It's clear that Savini knows his relationship with Romero is front and center in the remake and footage of George visiting the set only serves to remind us that the two are inextricably linked in the horror world. While Savini doesn't radically alter the storyline of NOTLD, he makes some telling changes, ones that reflect both the era and advances in special effects.
Night of the Living Dead, in 1990 as in 1968, is still the story of Barbara, Ben, Tom, Judy, and the Coopers, but the focus from original to remake shifts, altering the fates of most of the characters. Gone is the shellshocked Barbara, unable to cope with the death of her brother Johnny. When Ben hits her in the remake, she switches gears and becomes a survivalist, not unlike Francine in Dawn of the Dead or Sarah in Day of the Dead. In fact, Barbara goes from being a victim to a survivor by the end of the film, recognizing finally that "they're us", when she returns with the militia to the farmhouse stronghold.
It is Ben who dies and returns as a zombie, and instead of killing Cooper, Ben is instead his victim, leaving Barbara to execute a very much alive Harry Cooper in cold blood the following morning. But this is not the only adjustment to the original.
Shooting in color is only logical in 1990, so it's safe to leave that out. However, having Tom Savini as your director means that the maestro behind Dawn and Day's effects available to adjust the zombie menace, changing mere makeup effects to full on gore tricks. Instead of implied hits, we see Johnny's skull crack against the tombstone, and watch Ben and Barbara beat zombies to death with crowbars. It's also important to note, in light of the Snyder remake, that the graveyard zombie in the NOTLD remake runs, not shuffles, after Barbara's car. Only later do they begin to shuffle, so running zombie gripers need to redirect their blame a little bit. Snyder didn't do it without precedent.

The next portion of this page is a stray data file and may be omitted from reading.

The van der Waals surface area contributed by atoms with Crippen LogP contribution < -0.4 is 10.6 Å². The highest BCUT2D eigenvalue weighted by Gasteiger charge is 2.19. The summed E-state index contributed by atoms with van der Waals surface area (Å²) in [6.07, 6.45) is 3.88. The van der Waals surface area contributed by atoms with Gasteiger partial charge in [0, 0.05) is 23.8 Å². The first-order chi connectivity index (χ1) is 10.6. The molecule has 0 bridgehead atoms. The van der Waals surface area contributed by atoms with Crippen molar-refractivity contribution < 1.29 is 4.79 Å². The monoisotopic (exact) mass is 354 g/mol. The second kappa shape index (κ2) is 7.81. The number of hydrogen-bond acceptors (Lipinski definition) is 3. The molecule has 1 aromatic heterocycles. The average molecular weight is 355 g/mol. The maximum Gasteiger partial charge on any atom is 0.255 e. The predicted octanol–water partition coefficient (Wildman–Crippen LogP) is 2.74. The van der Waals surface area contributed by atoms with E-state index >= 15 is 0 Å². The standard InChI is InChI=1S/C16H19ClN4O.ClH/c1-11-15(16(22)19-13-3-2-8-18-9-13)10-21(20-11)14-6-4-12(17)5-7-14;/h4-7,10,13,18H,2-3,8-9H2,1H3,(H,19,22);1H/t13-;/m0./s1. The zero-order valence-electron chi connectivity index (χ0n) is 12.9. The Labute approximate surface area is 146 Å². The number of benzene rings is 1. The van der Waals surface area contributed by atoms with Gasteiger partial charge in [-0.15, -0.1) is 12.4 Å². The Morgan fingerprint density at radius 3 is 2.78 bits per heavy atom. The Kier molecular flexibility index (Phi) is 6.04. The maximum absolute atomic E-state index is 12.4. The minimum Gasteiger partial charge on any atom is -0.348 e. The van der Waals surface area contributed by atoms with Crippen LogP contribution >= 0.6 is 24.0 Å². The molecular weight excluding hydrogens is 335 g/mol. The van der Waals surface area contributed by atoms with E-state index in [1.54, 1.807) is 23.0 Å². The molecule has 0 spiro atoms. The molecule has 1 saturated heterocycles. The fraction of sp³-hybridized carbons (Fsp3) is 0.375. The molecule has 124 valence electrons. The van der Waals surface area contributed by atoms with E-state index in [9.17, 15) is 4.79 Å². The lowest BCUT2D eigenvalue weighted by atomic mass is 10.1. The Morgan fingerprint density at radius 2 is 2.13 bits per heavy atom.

Savini's remake of Night isn't perfect (the hitting effects are quite cheap looking and Barbara's shift a little too quick) but what it lacks in certain areas it makes up for in its cast. Savini brings in a group of genre regulars, recognizable but not distracting, to fill in these now classic roles. Having people like Tom Towles (Henry: Portrait of a Serial Killer), Tony Todd (Candyman), William Butler (Friday the 13th: The New Blood), and Bill Moseley (The
Savini's Night of the Living Dead is no substitution for Romero's, nor is Snyder's Dawn of the Dead. Instead, they're different enough to still be interesting, alternate takes of a world we're familiar with. Whether Steve Miner's Day of the Dead Remake is successful or not remains to be seen, but when discussing the remake trend, we shouldn't forget this sixteen year old "reimagining", but step back and realize the tendency to remake is not merely a recent trend.